I have a confession:As most of you know, I lost my legs in 2010 when an IED detonated under me while rendering safe dozens of IEDs on Operation Roadhouse 2 in Safar Bazaar in the Garmsir district of Helmand Province Afghanistan. That was the climatic ending to a rather tough and active deployment. During the nearly 6 months there we worked nearly 80 IEDs, dealt with deaths and amputations among our ranks and yes, even some Infighting between my teammate and I.
My injury also resulted in the death of a Marine Engineer, Cpl Daniel Greer, who stood just a few steps too close to me.
When I returned home, every aspect of my life had changed, with a one year old son I didn’t know, and a newly reunited girlfriend I began my recovery feeling the weight of responsibilities I’d never known. My family was both my necessary support, and most difficult task at hand. I felt as if I never had the chance to be vulnerable, weak, uncertain or negative. How could I? These people were barely holding it together themselves, at least I could pretend to be positive and happy.
Somewhere along the way that facade turned into a self motivated beacon of inspiration. I fed off of the opportunities to motivate and mentor the Marines around me, I escaped my own misfortune by focusing on helping others. So.. Here comes the confession.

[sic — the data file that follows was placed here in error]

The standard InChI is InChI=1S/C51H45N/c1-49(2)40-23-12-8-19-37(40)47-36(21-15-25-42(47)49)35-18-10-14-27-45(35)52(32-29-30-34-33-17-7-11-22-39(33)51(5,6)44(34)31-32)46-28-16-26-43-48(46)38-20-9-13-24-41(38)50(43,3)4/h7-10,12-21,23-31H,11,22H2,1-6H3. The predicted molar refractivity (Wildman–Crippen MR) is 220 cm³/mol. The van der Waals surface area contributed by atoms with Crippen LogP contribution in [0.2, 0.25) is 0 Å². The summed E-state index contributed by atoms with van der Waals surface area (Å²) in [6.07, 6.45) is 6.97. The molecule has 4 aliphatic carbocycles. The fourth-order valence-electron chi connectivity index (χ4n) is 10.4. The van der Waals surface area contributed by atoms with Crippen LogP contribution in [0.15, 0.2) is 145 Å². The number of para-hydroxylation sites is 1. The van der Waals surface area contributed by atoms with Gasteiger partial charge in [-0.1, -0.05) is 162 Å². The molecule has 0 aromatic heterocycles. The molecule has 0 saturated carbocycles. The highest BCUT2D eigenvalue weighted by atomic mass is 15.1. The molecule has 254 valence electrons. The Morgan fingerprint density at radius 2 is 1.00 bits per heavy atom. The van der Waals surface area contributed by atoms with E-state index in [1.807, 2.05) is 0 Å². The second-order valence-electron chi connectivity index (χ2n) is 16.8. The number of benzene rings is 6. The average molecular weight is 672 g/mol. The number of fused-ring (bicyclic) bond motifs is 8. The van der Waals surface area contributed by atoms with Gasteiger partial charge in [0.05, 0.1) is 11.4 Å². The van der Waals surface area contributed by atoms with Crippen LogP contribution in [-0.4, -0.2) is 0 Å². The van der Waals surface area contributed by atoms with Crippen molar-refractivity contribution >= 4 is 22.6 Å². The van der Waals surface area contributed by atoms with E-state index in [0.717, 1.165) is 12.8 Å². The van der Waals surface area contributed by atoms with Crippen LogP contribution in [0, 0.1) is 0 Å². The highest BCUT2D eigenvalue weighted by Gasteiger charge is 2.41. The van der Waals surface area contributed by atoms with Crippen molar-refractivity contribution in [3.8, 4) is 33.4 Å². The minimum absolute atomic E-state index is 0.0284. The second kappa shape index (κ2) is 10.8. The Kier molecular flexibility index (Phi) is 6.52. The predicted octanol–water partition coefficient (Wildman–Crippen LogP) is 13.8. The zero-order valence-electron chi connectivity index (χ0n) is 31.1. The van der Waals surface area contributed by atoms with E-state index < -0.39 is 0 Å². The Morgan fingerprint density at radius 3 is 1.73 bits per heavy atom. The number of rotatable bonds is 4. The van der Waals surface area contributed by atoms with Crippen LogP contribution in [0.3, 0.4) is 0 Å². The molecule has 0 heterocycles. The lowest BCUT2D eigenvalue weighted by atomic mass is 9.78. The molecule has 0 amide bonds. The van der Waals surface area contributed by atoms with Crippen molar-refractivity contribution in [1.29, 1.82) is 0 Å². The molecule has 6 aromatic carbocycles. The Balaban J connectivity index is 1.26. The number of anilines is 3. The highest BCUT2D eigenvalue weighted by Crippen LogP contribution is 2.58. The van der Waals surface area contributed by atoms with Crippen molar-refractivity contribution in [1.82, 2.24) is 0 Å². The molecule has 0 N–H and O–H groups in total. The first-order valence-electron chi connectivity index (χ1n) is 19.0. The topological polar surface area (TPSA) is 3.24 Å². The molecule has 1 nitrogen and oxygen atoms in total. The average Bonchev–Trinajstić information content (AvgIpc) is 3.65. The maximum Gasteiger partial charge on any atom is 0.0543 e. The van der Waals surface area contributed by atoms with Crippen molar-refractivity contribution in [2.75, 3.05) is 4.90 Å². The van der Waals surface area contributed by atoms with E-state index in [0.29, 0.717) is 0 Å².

Sitting here, 5+ years after being injured. I’ve neglected my own health, I’ve negated the effects of PTSD by saying, “I was one of the lucky ones..”
Well, that much is true, but not because I escaped the mental wounds, but because I craftily maneuvered through them as though they never existed, all the while preaching how such a wound shouldn’t be ignored, misunderstood or allowed to destroy a hero’s life. Yet, here I sit, thinking of all the ways I’m awkward, fundamentally angry, nervous in any public setting. I don’t drink because I’m scared to death of being vulnerable, I don’t do bars, concerts or large crowds where alcohol is served because I truly do not trust my fellow citizenry. I forget the simplist of tasks and need constant assurance the people around me aren’t angry, dissatisfied or bothered… Mainly because I’m almost always those three things.. But never allowed to show it.
I can’t say with certainty I have what is known as Post Traumatic Stress Disorder. But I can certainly tell you I’m not the same, I rarely feel sane and I have almost every traditional symptom. But what I can tell you, what you must know, believe, and digest with and open mind and ready heart is that I do not suffer from those symptoms. No, I am NOT a victim. I survive those symptoms. Everyday I wake up, hurting, barely rested, nervous, skeptical and afraid. But I wake up. I get up and I get going. I tell myself what I need to hear. In the pouring water of a shower I cry when I need to, but I turn off the negativity with my faucet and continue on. I am here for a purpose, part of that purpose is healing myself, taking care of those I love and am responsible for, and maybe, just maybe sharing my own experiences with those who could use the same motivation and perspective I convince myself to accept every morning. This life isn’t easy, and I’ve seen little evidence to believe it was meant to be. But it’s life. And I’m damn fortunate and grateful for it. I need you, and I believe many of you need me. It’s what we are as humans. Thanks for hearing me out and take from this moment of vulnerability a spark of motivation to continue on, happily.